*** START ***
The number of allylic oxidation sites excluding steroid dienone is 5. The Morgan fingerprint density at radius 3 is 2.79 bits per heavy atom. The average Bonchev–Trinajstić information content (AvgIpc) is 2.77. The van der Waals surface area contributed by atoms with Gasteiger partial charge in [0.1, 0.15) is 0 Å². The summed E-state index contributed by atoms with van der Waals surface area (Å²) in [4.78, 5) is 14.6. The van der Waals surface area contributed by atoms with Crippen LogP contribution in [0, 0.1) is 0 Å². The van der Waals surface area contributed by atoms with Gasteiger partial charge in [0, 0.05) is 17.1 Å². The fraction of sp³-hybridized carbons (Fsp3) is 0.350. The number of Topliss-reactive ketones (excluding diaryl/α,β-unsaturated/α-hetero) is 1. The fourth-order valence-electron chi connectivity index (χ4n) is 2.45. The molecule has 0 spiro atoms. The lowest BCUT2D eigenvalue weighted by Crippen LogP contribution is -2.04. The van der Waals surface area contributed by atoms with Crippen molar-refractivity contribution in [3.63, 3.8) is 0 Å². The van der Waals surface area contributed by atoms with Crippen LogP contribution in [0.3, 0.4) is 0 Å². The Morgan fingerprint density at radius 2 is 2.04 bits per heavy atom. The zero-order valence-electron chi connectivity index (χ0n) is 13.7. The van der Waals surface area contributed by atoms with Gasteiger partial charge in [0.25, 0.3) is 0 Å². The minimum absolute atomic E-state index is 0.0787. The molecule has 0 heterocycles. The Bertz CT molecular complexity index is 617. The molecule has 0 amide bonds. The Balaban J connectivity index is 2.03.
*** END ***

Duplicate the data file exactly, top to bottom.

The number of allylic oxidation sites excluding steroid dienone is 5. The Morgan fingerprint density at radius 3 is 2.79 bits per heavy atom. The average Bonchev–Trinajstić information content (AvgIpc) is 2.77. The van der Waals surface area contributed by atoms with Gasteiger partial charge in [0.1, 0.15) is 0 Å². The summed E-state index contributed by atoms with van der Waals surface area (Å²) in [4.78, 5) is 14.6. The van der Waals surface area contributed by atoms with Crippen LogP contribution in [0, 0.1) is 0 Å². The van der Waals surface area contributed by atoms with Gasteiger partial charge in [0, 0.05) is 17.1 Å². The fraction of sp³-hybridized carbons (Fsp3) is 0.350. The number of Topliss-reactive ketones (excluding diaryl/α,β-unsaturated/α-hetero) is 1. The fourth-order valence-electron chi connectivity index (χ4n) is 2.45. The molecule has 0 spiro atoms. The lowest BCUT2D eigenvalue weighted by Crippen LogP contribution is -2.04. The van der Waals surface area contributed by atoms with Crippen molar-refractivity contribution in [3.63, 3.8) is 0 Å². The van der Waals surface area contributed by atoms with Crippen LogP contribution in [0.3, 0.4) is 0 Å². The Morgan fingerprint density at radius 2 is 2.04 bits per heavy atom. The zero-order valence-electron chi connectivity index (χ0n) is 13.7. The van der Waals surface area contributed by atoms with Gasteiger partial charge in [0.25, 0.3) is 0 Å². The minimum absolute atomic E-state index is 0.0787. The molecule has 0 heterocycles. The Bertz CT molecular complexity index is 617. The molecule has 0 amide bonds. The Balaban J connectivity index is 2.03.